If you walk barefoot for any distance on this beach, your feet will soon complain. The intertidal zone (between high and low tides) is very hard on the arches. Here, the slow tidal motion deposits the fine grains of sand like micro-shingles on top of one another. As the seawater drains away, the sand dries and compacts — the way corn flakes do if you leave them in the cereal bowl too long. Take time to play in the long tidal pools, called “runnels.” These temporary aquaria are rife with crabs, snails, starfishes, and perhaps a fish or two.




South BeachSouth Beach is the end of the line of Hilton Head Island’s run of beaches. This is the toe of this foot island. Geologists give South Beach the unflattering name, “spit.” It describes the formation of this beach. The long-shore current, mentioned above, transports sand as far south as possible before it collides with the even stronger tidal flow in Calibogue Sound. At this junction, the current spits out its cargo of sand. The sand accumulates, but the sideward flow in the Sound chisels the shore into a steep drop off.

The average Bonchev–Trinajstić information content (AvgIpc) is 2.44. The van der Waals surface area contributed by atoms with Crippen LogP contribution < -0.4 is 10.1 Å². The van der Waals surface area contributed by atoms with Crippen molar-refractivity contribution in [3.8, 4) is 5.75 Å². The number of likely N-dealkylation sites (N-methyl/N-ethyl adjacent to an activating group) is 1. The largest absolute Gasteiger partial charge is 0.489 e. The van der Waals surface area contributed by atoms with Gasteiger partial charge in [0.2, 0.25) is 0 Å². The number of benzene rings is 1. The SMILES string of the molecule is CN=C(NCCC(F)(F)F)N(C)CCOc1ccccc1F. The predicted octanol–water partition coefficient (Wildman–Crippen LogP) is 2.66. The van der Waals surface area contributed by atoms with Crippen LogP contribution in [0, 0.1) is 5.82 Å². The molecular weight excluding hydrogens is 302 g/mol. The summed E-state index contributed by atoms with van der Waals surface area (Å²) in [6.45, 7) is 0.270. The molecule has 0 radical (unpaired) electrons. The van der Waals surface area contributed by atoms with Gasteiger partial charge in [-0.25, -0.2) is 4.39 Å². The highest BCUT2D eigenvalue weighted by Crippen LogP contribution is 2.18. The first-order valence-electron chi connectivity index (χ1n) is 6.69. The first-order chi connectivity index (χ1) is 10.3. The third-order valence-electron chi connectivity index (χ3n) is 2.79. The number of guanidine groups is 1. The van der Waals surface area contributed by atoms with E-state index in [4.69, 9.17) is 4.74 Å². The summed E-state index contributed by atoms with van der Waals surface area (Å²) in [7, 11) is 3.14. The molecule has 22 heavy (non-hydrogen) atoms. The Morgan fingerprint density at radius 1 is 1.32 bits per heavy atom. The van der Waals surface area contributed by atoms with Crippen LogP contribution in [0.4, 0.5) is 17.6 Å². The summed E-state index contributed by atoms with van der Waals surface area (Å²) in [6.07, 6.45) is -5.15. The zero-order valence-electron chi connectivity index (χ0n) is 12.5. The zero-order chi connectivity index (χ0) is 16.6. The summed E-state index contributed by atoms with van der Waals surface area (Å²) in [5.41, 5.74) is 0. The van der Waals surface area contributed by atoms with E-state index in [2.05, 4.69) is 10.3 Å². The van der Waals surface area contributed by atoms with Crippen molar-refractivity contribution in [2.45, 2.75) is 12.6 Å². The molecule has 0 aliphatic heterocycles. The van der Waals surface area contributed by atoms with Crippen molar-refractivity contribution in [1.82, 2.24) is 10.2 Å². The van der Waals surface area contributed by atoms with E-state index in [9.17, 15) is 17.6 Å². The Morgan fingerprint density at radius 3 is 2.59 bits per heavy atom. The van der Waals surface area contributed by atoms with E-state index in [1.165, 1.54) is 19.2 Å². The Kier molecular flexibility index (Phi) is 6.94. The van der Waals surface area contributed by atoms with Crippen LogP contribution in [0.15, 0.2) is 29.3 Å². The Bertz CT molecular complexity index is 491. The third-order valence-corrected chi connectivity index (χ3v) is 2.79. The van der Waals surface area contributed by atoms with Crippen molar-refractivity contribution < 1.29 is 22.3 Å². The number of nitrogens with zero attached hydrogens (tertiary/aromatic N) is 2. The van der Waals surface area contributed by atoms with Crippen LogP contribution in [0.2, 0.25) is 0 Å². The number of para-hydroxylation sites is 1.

The trek to South Beach is long, but well worth the effort. Here you can see pods of bottlenose dolphins trolling back and forth, plentiful sea and shore birds, horseshoe crabs nesting in spring, and a plethora of other sea creatures locked in temporary tidal pools. Let the kids play in these warm pools, but avoid swimming in the Sound, with its steep drop-off and strong current. Bring along a pair of field glasses and survey the nearby geography: Tybee Beach, Ga., Daufuskie Island across the Sound, the surf from Barrett Shoals — the popular sport fishing ground, less than two miles offshore. To locate the spot, key into the ragged flocks of seabirds circling above charter boats.

Also known as the cabbage head, this is the most common jellyfish encountered in our waters. It is the least venomous native jelly and stings are very mild. You will often see it washed up on the beach. Jellyfish armed with up to two dozen tentacles that have rows of thousands of stinging cells. Their sting is fatal for their prey but usually causes only discomfort for humans. Most stings occurin July and August.


At the day’s end, on any of Hilton Head Island’s magnificent seven beaches, one comes away with happy fatigue and the lifelong realization: Nature Is Grand.